Book flood

I’m a reader.  I don’t mean that to sound as though I do light reading, or that I have an interest in books.  I read constantly, and I think many Pagans/Occultists are the same way.

Yesterday it was time to purge my collection.  For about two weeks I had been waiting for friends to come by and peruse my collection and pick out what they wanted before I took the whole mess to my favorite Used Book Store.

In the end only one of my friends stopped by, and he took a total of three books, which didn’t even punch a peep-hole in the collection.


Every few years I do this.  Every few years I collect so many books that I need to just give them away, trade them for credit at the Used Book Store, or leave them at the local charity bookstore.  Mostly these are Fantasy, Scifi, and Horror titles and mostly fiction.  I rarely part with non-fiction, as I’m pretty picky about my non-fiction choices and they tend to be good or useful in some way.

So, now after hauling a few hundred books to the Used Book Store of choice, I still have about 30 more that will go to the charity book store that gives all proceeds to the local library system.  And when my wife came home yesterday from work she still said “We have a lot of books.”  Because we do, or I do…after all that work I still have books that never leave my house.

…and now that I have about 150$ in trade-in credit at my bookstore of choice not only will my collection grow once more, but many of my old books may return.  The problem with frequenting the same bookstore for twenty years is that you find yourself buying and re-buying some of the same books…as long as the money stays local I guess that’s a good thing.

2 Replies to “Book flood”

  1. Wow!

    What is the name of the bookstore!? I’ll just bet there are tons of good buys after you drop your old books off.

    I surely need to cull my books out too. I doubt I’ll part with many of my path books though. But someday I may actually pry my fingers off them and do just what you have done. IT’s good for the core of your being to do these things, I’m sure!

    Thanks for the previous post too, about leading an active pagan path. I’ve sometimes called that “Positive Paganism”.

    It’s true about having the altar. Actually, an altar can be found out in the woods as well.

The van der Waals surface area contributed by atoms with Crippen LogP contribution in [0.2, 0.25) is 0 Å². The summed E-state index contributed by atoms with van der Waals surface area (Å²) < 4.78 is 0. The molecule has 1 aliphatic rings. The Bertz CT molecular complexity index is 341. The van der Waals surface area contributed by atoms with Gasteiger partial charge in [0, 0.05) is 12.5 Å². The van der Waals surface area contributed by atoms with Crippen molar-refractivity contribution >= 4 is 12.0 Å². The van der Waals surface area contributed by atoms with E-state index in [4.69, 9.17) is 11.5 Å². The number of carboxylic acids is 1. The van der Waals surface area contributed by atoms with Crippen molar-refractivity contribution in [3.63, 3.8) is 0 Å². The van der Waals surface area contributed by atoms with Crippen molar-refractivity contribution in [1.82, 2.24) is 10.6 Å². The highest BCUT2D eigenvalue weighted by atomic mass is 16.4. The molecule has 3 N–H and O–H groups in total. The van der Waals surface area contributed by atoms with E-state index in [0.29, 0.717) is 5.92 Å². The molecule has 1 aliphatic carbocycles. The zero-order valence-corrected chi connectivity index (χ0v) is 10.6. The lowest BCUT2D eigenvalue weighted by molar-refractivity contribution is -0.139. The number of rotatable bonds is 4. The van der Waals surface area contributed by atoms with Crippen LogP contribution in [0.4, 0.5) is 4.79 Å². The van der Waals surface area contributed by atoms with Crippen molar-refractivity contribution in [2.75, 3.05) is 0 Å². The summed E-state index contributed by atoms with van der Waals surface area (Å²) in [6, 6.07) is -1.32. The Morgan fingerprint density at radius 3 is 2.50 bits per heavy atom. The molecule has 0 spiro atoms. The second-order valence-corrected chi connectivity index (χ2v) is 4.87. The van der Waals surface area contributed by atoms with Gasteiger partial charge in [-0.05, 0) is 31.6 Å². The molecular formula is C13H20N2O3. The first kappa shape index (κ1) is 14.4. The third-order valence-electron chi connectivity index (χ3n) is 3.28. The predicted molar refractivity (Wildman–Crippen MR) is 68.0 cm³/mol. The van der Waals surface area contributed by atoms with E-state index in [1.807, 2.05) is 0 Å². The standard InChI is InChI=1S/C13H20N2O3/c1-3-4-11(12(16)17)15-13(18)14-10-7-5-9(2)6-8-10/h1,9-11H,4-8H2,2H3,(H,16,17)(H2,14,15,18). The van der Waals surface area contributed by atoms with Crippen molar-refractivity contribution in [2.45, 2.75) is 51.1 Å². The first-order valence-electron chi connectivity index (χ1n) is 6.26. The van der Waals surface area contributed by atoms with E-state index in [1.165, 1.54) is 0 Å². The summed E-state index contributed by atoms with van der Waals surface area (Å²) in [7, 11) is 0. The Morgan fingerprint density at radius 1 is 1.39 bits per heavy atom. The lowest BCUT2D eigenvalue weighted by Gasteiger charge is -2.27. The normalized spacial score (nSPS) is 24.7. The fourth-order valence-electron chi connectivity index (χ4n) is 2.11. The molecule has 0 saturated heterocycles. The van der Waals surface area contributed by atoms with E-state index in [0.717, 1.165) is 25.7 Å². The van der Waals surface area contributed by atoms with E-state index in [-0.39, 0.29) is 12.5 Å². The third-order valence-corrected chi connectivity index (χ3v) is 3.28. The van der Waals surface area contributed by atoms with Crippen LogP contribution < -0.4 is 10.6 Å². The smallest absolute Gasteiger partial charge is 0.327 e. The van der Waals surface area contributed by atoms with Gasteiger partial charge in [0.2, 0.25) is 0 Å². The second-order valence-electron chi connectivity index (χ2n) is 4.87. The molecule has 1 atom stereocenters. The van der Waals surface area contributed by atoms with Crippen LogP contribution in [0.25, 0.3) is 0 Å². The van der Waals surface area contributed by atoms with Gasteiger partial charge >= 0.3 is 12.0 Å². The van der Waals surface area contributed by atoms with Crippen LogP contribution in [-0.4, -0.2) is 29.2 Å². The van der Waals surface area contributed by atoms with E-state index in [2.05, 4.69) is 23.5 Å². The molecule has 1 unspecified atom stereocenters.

Let me tell you a quick story. When my brother passed, I was so sad, but felt I needed time with him and the way for that to be gotten was to go up into the mountains, so I did. After a many curvy turns on a narrow mountain road, I pulled over and climbed a fence that wasn’t there many years before the last time I traveled that way. I climbed to the top of steep incline to get among the edge of the forest trees. I found a flat rock about the size of a plate only oblong. It was green in color. I had my candles and incense with me and a small offering. I sat in contemplation after lighting the candle. After awhile my heart was jumping out of my chest, speaking volumes to my bother who I felt needed to know I was trying very hard to let him go, but whom I was embracing with love and memories for this time. His memorial was to be later that evening with friends and family.

    I watched a heard of steer run across a meadow below, then I heard a grunt over the way from me by a few hundred yards. Then I heard a murmuring growl. It was time to go. A bear was sleeping nearby somewhere and I imagine he might be talking to me for my brother, but it was time to go, so I did. As I left the height of that steep incline, I felt refreshed and as if some weight had been lifted from my heart. A close friend of his and her sister were waiting at the car for me. They had traveled up here with me to please him, not really me, but at my request.

    That day in the cool mountain air, I’d left the offering and carried the flat rock altar with me in memory of my brother. I have it placed at the foot of my sliding glass door, facing out the window at the mountains where if he was spending any time there with me, would be able to see Sierra Blanca. On the altar I have set a round rock and a large amethyst, and a cactus stick. The cactus stick is a remnant of the old cactus tree that was here on the land when we arrived that was very tall and we used to call Grandfather, as it was an old plant, I could tell. So Grandfather stick is set there. That is the stick. The round rock is just a rock I really like and it’s large like a baseball. My brother loved games, so I suppose this is a remnant of that time he and I were children and later when he was grown, he still loved games.

    My contemplations are far from soundless or empty. In fact, I have to work at clearing out for new mental furniture which I am actively doing.

    Be well and have wonderful blessings on this High Day of Winter Solstice,

  2. It indeed was a purge getting rid of those books. And usually I feel very good about cleaning out old books, *things* can sometimes keep us in places we should have moved on from years ago.

    Thank you for sharing your experience Polarity. The spontaneity of your memorial is very inspiring.

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